Q&A: writer/director Lorenz Wunderle and producer Ramon Schoch on short film ‘Coyote’

By Josh Morris

Coyote is a an animated short film dealing with mature themes such as grief, delusion and their dark influence. Writer/director Lorenz Wunderle and producer Ramon Schoch was gracious enough to answer some questions about the compelling film.

Informer Media Group: I hope when I say I was disturbed by Coyote you will take it as the compliment it is; the film is deeply moving.

Ramon: Haha, yes of course. We love to hear that. It really means we’ve touched your emotions in an unusual way, that’s a huge compliment.

Informer Media Group: Lorenz, this is your first project. What inspired Coyote?

Lorenz: I was inspired from so many TV animations, movies or comics from my past. I grew up with a lot of Hollywood action movies from the late ’90s that were all about good versus evil, betrayal, vengeance, and violence. And I was loving the Loney Tunes or Tom and Jerry as a kid (I still do today). So fictional violence on TV was for me fascinating and I got used to it. Although Tom and Jerry was not bloody violence, they still hurting each other in a funny and entertaining way. But I remember, when I watched Ghost in the Shell in the ’90s where a guy got his head blown away from a gunshot, I was shocked. I didn’t think that you could do that to a cartoon character. So it was a revealing moment for me. After that, I was more into Animations or Anime for an adult audience like The Simpsons, South Park, Akira, Happy Tree Friends, The Ren & Stimpy Show, or some of the Adult Swim stuff like Super Jail and so on.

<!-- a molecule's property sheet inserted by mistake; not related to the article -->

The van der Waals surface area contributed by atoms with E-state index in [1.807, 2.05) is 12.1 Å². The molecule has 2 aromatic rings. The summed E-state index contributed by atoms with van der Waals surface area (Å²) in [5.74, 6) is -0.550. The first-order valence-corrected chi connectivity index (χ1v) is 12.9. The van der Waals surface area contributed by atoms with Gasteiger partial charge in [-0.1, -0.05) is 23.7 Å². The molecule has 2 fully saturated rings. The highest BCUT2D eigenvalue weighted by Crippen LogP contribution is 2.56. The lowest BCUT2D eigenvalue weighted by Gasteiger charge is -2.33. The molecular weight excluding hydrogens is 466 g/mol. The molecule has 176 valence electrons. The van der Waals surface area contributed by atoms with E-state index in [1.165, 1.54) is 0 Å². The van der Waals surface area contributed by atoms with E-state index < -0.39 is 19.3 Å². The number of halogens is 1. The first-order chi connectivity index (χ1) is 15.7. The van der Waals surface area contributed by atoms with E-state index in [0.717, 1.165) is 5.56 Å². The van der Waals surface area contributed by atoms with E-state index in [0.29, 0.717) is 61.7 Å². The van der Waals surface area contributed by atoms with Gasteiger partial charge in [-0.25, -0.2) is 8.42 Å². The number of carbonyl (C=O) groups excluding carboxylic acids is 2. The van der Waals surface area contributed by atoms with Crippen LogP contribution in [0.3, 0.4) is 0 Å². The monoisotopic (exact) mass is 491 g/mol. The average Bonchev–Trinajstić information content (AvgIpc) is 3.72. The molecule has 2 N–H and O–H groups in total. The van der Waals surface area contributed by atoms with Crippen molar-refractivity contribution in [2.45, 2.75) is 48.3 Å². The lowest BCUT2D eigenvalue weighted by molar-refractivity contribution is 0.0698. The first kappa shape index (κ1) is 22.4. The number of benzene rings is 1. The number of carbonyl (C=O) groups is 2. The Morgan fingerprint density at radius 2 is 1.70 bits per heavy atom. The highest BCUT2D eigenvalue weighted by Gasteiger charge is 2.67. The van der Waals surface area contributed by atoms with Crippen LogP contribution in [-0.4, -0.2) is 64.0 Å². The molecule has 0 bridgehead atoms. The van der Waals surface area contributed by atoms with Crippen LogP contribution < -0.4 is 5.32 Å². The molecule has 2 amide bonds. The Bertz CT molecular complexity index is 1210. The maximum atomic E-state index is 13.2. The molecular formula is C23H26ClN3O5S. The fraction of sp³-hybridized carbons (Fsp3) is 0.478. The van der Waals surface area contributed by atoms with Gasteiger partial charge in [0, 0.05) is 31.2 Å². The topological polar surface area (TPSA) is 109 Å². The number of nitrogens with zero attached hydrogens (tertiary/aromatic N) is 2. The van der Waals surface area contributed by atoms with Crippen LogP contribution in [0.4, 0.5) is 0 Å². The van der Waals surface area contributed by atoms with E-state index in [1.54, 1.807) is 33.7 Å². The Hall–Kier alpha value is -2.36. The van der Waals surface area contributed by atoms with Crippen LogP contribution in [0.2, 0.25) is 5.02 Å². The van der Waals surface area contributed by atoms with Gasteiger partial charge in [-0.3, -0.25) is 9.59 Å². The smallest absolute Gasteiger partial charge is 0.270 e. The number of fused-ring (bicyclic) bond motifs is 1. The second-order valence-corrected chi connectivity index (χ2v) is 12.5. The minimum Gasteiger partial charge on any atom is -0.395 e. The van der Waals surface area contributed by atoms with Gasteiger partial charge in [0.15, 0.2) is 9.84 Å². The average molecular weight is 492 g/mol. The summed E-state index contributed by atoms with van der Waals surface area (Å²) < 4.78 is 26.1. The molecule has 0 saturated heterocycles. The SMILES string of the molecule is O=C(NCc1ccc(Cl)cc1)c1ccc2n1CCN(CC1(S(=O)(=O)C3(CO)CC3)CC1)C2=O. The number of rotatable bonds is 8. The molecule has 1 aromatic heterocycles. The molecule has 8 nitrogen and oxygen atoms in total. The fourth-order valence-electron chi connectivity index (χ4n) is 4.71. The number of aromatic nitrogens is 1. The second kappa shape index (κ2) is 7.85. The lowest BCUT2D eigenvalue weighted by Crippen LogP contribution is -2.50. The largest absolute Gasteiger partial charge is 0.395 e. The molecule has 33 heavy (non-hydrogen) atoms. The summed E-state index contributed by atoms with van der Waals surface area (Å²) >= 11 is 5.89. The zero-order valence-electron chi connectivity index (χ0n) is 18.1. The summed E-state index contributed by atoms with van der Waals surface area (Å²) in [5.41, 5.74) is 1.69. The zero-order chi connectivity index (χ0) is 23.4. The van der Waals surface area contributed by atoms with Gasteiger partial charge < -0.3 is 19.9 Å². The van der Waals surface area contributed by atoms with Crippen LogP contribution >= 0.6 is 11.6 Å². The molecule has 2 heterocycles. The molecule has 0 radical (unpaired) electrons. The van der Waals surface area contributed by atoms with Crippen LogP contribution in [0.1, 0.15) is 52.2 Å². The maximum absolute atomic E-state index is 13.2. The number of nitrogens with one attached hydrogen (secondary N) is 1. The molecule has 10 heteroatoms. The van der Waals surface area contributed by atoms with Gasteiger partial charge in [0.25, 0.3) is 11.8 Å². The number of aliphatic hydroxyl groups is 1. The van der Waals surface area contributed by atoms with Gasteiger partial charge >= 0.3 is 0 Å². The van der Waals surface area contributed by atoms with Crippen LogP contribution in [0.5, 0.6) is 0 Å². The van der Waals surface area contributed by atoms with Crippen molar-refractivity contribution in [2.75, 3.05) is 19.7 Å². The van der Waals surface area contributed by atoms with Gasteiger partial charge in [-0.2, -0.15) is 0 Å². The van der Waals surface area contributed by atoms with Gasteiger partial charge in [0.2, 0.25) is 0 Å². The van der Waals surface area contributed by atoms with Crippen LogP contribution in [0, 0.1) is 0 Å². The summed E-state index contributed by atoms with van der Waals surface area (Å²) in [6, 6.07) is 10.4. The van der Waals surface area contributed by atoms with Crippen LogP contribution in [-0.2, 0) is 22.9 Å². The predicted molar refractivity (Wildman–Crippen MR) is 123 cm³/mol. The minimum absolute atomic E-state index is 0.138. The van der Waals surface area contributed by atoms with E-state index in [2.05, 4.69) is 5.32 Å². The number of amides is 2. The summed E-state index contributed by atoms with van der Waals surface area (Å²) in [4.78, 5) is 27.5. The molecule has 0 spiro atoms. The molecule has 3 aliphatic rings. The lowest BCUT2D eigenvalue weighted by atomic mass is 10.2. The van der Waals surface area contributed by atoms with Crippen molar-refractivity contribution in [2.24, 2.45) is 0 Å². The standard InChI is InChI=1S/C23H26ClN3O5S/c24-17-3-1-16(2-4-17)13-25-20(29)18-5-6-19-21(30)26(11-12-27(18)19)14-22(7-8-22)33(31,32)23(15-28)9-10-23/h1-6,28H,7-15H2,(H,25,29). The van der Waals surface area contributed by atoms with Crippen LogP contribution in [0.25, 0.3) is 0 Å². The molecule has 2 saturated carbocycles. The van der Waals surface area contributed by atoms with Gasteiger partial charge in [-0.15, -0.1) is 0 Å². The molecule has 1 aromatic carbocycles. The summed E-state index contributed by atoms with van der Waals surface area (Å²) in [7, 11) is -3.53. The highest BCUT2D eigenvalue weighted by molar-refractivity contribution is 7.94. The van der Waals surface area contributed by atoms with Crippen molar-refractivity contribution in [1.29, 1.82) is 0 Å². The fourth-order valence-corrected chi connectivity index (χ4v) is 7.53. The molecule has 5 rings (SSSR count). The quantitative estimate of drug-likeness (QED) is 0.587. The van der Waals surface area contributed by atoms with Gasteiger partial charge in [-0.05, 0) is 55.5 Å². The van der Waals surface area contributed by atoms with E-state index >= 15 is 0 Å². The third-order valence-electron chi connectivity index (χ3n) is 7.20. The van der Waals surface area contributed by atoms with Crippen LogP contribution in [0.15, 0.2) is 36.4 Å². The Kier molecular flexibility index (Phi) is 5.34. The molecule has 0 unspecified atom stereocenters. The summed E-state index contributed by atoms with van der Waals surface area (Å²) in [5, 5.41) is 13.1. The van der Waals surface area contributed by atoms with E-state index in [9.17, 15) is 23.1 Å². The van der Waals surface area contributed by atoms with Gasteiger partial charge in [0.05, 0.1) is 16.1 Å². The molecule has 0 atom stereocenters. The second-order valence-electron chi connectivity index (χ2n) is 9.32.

So my interest was to create a character that is getting pushed aggressively into a corner, that he only could break out with violence. So his violent action in the story should be a cathartic moment. And I was also fascinated about mythological figures or religions like voodoo or Santeria, that are about existing parallel worlds. So I created this demon that wants to make a deal with the coyote and pushes him also to the violent action in a world that the coyote could physically and mentally do.

And I want from the Audience that they understand how people become sorrowful, crazy and obsessed with violent thoughts. And if revenge is the way to deal with the loss, and revenge could lead to a circle of revenge and violence that may never end.

Informer Media Group: Why was a coyote the best way to express that?

Lorenz: I like the Coyote because it is also a mythical animal and especially in North America, there are some mythical stories about the Coyote. That’s why I was interested and inspired to design a Coyote character and the Worlds surrounding him.